Demand for homes in the Hamptons, the Long Island summer retreat of celebrities such as fashion designer Calvin Klein and executives including Goldman Sachs Group Inc. President Lloyd Blankfein, is rebounding.
The average sales price rose 29 percent to an all-time high of $1.1 million in the first quarter, said Dianne Saatchi, a vice president in the East Hampton office of Corcoran Group, the area's largest brokerage. Rentals for the 14-week season that began Memorial Day weekend are as much as $550,000.
Compensation levels on Wall Street are climbing as companies report record profits. Pay for investment bankers is to rise 22 percent on average this year with managing directors earning $1 million, the most since 2000, according to New York consulting firm Johnson Associates.
The Hamptons, about a two-hour drive from Manhattan, offer a haven where year-round homeowners, such as Klein and Hollywood mogul Steven Spielberg, mix with the financial elite, including Blankfein and hedge-fund managers George Soros and Stanley Druckenmiller.
A five-bedroom newly built house that is a two-mile bike ride from Main Beach in East Hampton, home to actress Renee Zellweger and billionaire financier Carl Icahn, is on the market for $1.97 million. A four-bedroom house with half an acre of land in the Springs area of East Hampton, where the town's lower-income residents live, is for sale at $535,000, Saatchi said.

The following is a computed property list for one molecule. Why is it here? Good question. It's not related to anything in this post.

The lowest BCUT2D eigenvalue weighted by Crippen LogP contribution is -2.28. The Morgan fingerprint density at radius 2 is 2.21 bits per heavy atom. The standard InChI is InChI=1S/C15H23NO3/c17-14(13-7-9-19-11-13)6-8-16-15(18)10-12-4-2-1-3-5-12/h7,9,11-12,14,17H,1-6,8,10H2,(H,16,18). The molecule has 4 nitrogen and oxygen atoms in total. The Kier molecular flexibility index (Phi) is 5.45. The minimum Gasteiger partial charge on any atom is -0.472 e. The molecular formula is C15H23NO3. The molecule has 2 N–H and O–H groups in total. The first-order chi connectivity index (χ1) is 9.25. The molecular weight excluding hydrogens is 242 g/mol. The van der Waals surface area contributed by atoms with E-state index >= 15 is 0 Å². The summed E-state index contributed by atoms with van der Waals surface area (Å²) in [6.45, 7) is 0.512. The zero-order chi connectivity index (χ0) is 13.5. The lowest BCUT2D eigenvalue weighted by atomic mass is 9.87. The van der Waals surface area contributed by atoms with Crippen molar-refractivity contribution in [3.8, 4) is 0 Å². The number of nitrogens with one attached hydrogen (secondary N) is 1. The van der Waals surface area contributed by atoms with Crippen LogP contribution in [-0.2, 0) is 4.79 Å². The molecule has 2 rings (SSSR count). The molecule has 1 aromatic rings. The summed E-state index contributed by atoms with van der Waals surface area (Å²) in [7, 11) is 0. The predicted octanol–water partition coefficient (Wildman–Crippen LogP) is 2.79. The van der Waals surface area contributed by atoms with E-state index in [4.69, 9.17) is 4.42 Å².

In Bridgehampton, where residents include model Christie Brinkley, it costs $950,000 to buy a one-acre building lot with distant views of the ocean, she said.
Prices in the Hamptons dwarf those paid by most home buyers elsewhere in the nation. According to the National Association of Realtors in Washington, the median selling price of previously owned houses across the nation in April was $176,000, up 7.3 percent from $164,100 in the same month a year earlier.
The demand for home purchases in the Hamptons partly reflects summer rental rates in this popular resort area, said Tony Cerio, a broker with East Hampton Village Realty.
"Someone dropping $50,000 or $60,000 on a summer rental -- that's a down payment on a house, and with interest rates so low now, everyone wants to buy," Cerio said.